Preferably, the coating formulation has an overall composition, and is applied in a manner and in an amount, such that the physical integrity of the wrapping material is not adversely affected when the coating formulation is applied to selected regions of the wrapping material. It is desirable that the components of the coating formulation applied to wrapping materials not adversely affect to any significant degree (i) the appearance of cigarettes manufactured from those wrapping materials, (ii) the nature or quality of the smoke generated by those cigarettes, (iii) the desirable burn characteristics of those cigarettes, or (iv) the desirable performance characteristics of those cigarettes. Specifically, it desirable that components of the coating formulation not introduce undesirable sensory characteristics to the smoke generated by a smoke article incorporating a wrapping material treated with that coating formulation. For preferred cigarettes, it is desirable that the coating formulation applied to the wrapping material provide the desirable extinction performance characteristics to the cigarettes manufactured using that wrapping material at relatively low coating or application levels.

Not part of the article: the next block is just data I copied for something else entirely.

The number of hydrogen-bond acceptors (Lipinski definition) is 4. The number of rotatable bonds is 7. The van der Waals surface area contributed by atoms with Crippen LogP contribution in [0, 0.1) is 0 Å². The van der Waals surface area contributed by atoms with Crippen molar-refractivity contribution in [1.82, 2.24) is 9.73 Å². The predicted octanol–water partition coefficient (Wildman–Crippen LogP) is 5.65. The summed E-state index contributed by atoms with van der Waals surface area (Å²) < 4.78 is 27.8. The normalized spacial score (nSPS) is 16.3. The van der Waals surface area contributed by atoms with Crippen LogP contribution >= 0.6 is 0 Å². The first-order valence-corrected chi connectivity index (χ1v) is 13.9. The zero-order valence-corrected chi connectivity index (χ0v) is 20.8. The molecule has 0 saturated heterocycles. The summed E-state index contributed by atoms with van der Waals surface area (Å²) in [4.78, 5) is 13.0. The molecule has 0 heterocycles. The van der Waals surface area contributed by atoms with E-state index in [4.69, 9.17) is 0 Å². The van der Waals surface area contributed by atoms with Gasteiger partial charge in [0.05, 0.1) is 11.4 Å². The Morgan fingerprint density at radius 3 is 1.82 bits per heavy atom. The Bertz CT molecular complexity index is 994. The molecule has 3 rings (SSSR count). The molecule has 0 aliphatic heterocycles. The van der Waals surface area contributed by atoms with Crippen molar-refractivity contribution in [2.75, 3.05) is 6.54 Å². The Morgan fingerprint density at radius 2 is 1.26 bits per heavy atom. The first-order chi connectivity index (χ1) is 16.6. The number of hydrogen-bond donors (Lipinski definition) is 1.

Diffusion, with regards to a cigarette wrapping material having a coated region of additive material, is the amount of gas transported through the wrapping material when a gas concentration gradient is present. See, Baker et al., The Diffusion of Carbon Monoxide out of Cigarettes, Beitr. Tabaorsch., Vol. 9(3), 131-140 (1977); Drake et al., On a Cell to Measure Diffusion Coefficients of Gases through Cigarette Papers, Int. J. Heat Mass Transfer, Vol. 23, 127-134 (1980); Baker, The Viscous and Inertial Flow of Air through Perforated Papers, Beitr. Tabakforsch., Vol. 14(5), 253-260 (1989); Miura, Oxygen Diffusion through Cigarette Paper, Beitr. Tabakforsch., Vol. 19(4), 205-208 (2001); Miura et al., Heat Emission from a Burning Cigarette, Beitr. Tabakforsch., Vol. 19(5), 245-249 (2001); Rostami et al., Modeling the Diffusion of Carbon Monoxide and Other Gases from the Paper Wrapper of a Cigarette During Puffing, J. Anal. Pyrolysis, Vol. 66, 263-280 (2003); Rostami et al., Modeling of a Smoldering Cigarette, J. Anal. Pyrolysis, Vol. 66, 281-301 (2003). An apparatus suitable for measuring the diffusion capacity of a wrapping material, including coated regions thereof, is set forth in U.S. Patent Application Pub. No. 2005/0087202 to Norman et al., which is incorporated herein by reference. See, also, Norman et al., Measurement of Gas Diffusion Capacity of Cigarette Papers (2005), which is incorporated herein by reference.